World leaders are under the gun as warnings of a gathering storm have been echoed in market nervousness. The loss in equities value of US$4.4 trillion (S$5.6 trillion) across the globe after reaching a peak a month back is a telling rebuff. There is too much debt in financial systems since the global meltdown, and reforms to address the matter are incomplete.
Europe has not moved and recession - even Japan-style deflation - is a possibility in the euro zone after Germany reported a quarterly contraction. The continued import slump in Europe, one of the two main demand markets, will prolong production declines in the BRIC economies, among which India and Brazil are facing difficulties. Japan is not living up to its Abenomics hype, not helped by an ill-timed sales tax increase. The United States and China are in a holding pattern.
That IMF projections are subject to geostrategic imponderables is heightening the uncertainty. Especially fraught just now is a convergence of factors. No-one can predict the extent of the damage that the Ebola outbreak could cause. The Russia-Ukraine crisis will weigh on Europe's recovery. If the US is again pinned down in West Asia should the campaign against ISIS progress to an inconclusive land war, the world could be staring at another dip.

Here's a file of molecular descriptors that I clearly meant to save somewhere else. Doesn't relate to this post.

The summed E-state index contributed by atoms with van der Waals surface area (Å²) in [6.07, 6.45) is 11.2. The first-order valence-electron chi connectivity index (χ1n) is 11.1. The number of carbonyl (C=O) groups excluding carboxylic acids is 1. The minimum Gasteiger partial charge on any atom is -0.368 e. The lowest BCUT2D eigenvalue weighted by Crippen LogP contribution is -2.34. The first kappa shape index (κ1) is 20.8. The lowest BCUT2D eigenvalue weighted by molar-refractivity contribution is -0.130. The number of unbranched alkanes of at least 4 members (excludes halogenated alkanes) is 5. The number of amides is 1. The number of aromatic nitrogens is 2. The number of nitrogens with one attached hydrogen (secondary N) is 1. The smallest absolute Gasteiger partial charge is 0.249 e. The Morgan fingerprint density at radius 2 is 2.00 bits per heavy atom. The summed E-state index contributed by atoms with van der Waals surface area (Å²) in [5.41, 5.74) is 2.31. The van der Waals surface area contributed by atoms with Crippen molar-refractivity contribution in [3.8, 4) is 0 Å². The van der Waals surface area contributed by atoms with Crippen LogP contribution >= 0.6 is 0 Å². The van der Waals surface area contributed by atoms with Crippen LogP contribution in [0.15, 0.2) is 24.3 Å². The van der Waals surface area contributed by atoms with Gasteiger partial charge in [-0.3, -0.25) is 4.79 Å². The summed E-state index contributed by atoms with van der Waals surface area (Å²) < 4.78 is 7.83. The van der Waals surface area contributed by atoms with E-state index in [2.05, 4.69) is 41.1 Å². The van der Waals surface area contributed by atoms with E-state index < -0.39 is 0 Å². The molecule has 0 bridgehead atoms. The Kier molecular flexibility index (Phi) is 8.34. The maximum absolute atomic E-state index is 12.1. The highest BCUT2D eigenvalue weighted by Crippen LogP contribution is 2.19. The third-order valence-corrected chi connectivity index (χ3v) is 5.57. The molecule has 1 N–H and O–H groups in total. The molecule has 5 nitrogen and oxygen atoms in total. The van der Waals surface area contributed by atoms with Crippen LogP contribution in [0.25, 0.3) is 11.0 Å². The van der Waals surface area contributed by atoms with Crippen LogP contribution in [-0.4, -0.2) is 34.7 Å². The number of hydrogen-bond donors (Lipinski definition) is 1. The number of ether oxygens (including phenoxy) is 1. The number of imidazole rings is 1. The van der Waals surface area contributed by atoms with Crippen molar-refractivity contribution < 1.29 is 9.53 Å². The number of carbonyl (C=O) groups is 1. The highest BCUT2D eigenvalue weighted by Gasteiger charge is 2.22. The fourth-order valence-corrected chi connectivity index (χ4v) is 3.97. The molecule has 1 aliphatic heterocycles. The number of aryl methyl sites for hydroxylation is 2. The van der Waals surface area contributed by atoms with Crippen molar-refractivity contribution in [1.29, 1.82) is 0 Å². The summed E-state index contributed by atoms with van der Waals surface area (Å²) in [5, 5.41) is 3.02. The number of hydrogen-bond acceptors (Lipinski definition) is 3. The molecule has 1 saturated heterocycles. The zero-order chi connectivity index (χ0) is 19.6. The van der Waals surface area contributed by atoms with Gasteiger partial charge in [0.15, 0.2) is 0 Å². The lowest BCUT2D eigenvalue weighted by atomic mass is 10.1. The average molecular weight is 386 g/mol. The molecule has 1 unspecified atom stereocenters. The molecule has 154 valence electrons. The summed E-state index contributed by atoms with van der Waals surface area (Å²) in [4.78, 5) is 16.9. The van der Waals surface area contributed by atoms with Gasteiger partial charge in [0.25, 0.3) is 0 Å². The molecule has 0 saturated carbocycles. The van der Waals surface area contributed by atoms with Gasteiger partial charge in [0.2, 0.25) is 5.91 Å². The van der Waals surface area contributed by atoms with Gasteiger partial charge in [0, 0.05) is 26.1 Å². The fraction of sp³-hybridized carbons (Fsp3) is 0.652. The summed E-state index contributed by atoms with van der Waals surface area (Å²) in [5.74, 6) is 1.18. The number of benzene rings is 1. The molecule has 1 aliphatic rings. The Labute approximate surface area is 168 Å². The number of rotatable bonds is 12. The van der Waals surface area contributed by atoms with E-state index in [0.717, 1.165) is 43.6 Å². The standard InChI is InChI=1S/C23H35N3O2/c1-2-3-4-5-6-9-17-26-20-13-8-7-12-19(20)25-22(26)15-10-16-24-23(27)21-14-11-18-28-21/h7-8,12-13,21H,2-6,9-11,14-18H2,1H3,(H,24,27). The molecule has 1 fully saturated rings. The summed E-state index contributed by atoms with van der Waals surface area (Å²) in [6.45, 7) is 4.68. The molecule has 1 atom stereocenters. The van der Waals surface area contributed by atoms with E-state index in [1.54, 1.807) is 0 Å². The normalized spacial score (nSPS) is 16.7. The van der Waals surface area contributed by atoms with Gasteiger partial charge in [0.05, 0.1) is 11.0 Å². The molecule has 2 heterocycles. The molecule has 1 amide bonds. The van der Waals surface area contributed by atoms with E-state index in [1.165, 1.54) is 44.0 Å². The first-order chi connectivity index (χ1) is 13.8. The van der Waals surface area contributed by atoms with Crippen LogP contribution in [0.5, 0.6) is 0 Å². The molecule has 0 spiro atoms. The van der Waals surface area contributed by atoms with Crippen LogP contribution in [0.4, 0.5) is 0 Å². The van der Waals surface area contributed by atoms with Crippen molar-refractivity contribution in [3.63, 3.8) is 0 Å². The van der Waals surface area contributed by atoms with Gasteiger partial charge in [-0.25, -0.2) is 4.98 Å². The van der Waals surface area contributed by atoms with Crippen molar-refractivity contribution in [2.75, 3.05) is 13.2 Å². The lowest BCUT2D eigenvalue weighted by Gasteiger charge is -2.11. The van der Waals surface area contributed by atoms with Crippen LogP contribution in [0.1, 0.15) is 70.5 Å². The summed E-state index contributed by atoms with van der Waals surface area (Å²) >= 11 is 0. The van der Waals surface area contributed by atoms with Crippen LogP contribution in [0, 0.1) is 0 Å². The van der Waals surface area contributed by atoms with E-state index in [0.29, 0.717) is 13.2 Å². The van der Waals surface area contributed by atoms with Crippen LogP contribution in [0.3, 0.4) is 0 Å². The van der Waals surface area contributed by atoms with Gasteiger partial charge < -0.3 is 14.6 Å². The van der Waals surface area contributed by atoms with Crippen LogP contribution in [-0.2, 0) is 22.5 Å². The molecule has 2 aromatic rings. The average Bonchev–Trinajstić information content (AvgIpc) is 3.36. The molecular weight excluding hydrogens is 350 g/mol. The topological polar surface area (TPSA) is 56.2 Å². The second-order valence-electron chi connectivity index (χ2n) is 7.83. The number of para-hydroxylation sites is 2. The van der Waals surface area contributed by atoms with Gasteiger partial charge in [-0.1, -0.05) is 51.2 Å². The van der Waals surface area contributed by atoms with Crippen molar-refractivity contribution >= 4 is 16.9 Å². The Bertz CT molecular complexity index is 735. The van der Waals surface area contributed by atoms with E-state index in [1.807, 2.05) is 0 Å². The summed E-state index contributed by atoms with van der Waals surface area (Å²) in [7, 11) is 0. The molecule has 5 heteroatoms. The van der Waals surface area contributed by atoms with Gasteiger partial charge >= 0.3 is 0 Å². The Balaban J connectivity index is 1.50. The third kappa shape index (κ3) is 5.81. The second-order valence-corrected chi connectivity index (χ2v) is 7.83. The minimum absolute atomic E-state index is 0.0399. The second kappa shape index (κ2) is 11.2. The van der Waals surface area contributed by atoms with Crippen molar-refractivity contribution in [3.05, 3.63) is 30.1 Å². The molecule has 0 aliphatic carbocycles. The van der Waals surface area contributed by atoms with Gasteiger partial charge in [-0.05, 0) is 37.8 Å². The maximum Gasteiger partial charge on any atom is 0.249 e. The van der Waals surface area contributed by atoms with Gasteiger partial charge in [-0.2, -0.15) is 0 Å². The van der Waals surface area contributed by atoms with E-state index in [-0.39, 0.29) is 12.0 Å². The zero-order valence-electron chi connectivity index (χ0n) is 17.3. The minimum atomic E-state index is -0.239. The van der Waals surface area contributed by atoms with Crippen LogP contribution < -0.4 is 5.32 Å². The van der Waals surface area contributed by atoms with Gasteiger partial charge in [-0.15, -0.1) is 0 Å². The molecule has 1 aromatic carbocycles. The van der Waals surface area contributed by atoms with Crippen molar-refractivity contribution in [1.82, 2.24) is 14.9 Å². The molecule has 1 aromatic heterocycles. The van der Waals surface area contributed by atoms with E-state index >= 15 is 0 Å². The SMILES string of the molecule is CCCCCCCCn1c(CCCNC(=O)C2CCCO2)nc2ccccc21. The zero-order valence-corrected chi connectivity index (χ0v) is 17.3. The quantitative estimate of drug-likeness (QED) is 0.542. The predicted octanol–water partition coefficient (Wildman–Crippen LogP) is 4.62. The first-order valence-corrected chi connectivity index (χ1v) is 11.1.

Financialisation, the capitalist economy's pronounced shift from production to finance, has been blamed for the huge bubble that led to the financial crisis in 2008. Quantitative easing as a non-conventional monetary tool of last resort helped to avert a global economic collapse. But as six years of the prescription has shown, it is not successful in producing a strong global recovery.
Critics say the policy was akin to combating financialisation by more financialisation. The danger was highlighted in an IMF warning cited by Harvard don Gautam Mukunda that "once the (financial) sector becomes too large - when private-sector credit reaches 80 per cent to 100 per cent of GDP - it actually inhibits growth and increases volatility. In the US in 2012, private-sector credit was 183.8 per cent of GDP".
Rebalancing calls for more than just reliance on monetary and fiscal policies. A long-term perspective is needed to address risks and the challenges of growth. This means tackling structural reforms today rather than kicking the can down the road. Infrastructural improvements and tackling social inequality can help shield economies from a prolonged period of sub-par growth.
G-20 finance ministers have crafted a global initiative in infrastructure building that they say can boost global growth by US$2 trillion over five years. The coming G-20 leaders summit in Australia should give the plan a fillip.